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The Origins Of Civil Union Laws

Origins Of Civil Union Laws

How's this for a history of civil union laws: a study from the 2007 Journal of Modern History reports that scientists have allegedly found documents and grave sites which provide historical evidence suggesting that various forms of same-sex civil unions date as far back as 600 years.

In a more recent history of civil union law, however, the very first mentions of introducing such a bill, that is, one which legally recognizes same-sex partnerships and accords them benefits similar to heterosexual marriages-occurred in the mid-1980s in California.

Although the 1960s counterculture had brought more radical measures to the gay rights and Gay Liberation Movement, and incidents such as the Stonewall riots of 1969 had put gay rights and gay discrimination on the map in America like never before, it wasn't until the late 1970s and early 1980s that public opinion towards homosexual partnerships changed to such a degree that a legalized homosexual union was even an option.

In 1985, a small yet monumental move was made when a West Hollywood, California, city council member successfully introduced a domestic partnership legislation for its city residents. After being approved, the first ever "domestic partnership registry" was officially created. It was not, however, recognized by the state of California.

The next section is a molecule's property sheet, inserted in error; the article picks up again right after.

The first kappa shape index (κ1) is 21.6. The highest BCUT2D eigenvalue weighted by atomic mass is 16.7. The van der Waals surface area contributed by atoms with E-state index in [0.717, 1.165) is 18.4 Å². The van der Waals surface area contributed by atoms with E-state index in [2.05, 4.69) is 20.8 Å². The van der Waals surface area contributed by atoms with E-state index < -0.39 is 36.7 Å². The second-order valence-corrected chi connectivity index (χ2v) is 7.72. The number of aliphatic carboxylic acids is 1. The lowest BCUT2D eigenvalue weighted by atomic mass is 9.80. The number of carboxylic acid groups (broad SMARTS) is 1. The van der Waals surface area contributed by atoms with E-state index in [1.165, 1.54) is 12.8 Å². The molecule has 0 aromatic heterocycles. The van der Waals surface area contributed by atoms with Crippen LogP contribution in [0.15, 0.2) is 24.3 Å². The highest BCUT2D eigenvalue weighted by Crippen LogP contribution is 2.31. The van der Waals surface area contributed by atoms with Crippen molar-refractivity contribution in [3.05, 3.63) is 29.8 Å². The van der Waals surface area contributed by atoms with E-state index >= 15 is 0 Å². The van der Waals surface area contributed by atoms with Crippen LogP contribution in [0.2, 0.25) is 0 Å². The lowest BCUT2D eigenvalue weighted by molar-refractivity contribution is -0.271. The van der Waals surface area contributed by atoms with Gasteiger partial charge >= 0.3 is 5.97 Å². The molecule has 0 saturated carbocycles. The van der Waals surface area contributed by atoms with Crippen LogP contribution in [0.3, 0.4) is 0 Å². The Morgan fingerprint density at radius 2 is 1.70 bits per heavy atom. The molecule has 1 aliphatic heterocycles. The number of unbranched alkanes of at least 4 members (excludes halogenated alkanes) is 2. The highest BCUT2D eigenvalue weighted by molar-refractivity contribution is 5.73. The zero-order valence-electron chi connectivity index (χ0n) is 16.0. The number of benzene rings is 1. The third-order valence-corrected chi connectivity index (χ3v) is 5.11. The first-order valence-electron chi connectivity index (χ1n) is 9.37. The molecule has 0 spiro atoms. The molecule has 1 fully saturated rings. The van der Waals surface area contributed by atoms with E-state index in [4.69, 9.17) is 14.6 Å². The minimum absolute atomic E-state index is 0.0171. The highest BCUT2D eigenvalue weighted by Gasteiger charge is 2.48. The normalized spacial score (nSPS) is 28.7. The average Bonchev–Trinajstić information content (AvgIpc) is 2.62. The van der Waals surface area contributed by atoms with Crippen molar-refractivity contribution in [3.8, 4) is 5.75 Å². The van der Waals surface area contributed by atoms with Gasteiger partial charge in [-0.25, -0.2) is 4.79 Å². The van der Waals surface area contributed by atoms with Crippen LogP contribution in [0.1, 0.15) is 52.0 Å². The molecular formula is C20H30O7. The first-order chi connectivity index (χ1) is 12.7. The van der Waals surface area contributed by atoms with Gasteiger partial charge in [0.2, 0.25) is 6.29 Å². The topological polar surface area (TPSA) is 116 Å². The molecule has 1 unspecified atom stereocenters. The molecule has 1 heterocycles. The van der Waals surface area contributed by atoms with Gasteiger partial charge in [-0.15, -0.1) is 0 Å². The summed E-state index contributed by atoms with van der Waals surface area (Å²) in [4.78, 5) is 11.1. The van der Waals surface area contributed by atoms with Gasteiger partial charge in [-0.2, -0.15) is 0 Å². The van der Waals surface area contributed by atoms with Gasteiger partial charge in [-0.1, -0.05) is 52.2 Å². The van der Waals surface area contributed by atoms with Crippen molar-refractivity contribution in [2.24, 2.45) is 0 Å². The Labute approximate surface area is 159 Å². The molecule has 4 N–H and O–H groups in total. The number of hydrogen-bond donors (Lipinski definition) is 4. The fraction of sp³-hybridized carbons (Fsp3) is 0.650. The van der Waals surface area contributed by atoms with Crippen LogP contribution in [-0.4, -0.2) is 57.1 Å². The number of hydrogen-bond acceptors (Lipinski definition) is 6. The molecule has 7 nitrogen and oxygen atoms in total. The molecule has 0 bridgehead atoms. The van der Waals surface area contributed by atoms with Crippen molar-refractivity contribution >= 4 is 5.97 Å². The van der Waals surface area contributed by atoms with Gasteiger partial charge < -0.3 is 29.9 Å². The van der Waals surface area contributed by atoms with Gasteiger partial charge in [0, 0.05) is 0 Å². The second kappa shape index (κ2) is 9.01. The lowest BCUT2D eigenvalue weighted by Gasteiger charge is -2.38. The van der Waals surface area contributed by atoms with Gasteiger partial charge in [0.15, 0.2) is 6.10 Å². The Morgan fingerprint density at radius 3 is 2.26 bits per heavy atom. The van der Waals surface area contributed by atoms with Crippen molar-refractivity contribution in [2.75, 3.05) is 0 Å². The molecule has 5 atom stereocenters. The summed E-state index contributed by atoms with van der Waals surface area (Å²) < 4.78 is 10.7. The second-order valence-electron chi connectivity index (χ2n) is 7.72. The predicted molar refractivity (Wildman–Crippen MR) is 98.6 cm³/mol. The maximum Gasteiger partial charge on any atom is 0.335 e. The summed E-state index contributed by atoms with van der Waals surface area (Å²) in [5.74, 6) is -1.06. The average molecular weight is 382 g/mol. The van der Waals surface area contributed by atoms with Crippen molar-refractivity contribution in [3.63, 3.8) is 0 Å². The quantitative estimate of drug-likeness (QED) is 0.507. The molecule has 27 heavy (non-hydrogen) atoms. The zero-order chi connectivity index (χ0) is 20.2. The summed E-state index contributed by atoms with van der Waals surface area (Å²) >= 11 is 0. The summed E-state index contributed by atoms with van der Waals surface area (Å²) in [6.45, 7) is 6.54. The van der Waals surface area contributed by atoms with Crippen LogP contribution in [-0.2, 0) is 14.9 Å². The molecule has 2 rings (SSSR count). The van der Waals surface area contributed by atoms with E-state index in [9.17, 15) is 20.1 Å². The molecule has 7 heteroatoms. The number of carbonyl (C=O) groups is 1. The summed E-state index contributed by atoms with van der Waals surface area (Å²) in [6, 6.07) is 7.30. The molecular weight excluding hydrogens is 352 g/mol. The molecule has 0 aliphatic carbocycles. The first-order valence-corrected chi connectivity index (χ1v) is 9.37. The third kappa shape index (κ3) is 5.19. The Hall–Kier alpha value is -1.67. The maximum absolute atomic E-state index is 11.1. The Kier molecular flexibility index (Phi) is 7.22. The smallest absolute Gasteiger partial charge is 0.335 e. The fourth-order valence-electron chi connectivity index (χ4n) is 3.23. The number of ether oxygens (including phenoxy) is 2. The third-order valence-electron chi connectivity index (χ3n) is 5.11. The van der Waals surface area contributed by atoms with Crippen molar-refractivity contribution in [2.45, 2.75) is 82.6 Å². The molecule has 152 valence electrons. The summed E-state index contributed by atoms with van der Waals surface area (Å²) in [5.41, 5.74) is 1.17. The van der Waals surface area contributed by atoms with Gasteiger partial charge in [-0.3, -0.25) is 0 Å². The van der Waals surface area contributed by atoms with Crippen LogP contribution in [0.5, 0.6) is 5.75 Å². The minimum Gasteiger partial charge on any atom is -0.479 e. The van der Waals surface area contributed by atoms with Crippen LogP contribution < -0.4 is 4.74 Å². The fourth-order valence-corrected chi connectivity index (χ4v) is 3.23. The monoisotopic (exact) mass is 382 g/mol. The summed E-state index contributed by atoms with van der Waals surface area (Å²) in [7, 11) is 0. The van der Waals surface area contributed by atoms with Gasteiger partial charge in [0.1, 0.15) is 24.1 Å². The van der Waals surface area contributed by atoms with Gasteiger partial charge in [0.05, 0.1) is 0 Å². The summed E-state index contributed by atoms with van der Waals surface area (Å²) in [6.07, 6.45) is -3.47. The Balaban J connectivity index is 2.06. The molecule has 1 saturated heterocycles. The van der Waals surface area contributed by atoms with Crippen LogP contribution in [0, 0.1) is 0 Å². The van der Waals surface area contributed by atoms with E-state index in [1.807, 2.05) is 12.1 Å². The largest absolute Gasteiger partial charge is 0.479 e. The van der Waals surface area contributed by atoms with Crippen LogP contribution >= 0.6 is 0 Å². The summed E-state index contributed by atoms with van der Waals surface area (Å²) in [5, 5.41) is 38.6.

Shortly after, another development for civil union laws came from across the ocean, in Denmark. The country became the first in the world to offer same-sex couples a civil union law of sorts by signing a bill, on October 7, 1989, in support of "registered partnerships."

Although it was not officially given the name of a "civil union" law, essentially, it accorded almost identical legal and fiscal rights, benefits, and responsibilities to homosexual partnerships as it did to heterosexual civil marriages. And, for that very reason, the bill is considered the world's official first civil union law.

In the United States, on the other hand, Vermont became the first to offer an official civil union law for same-sex couples. In the year 2000, a Vermont Supreme Court ruled, in Baker vs. Vermont, that the state cannot prohibit same-sex couples from having the same legal rights and privileges which married couples are entitled to. Being that a large number of people were still opposed to the idea of legalized gay marriage at that particular moment in history, the Vermont legislature instead signed a civil union law as a compromise between opponents and supporters of same-sex marriage.

To this day, 20 countries and nine U.S. states have created civil union laws which are legally state recognized. Unlike marriages, however, civil union laws are not transferable from state to state, or country to country, and the rights given to same-sex partnerships are only valid in the jurisdiction which has officially recognized them.

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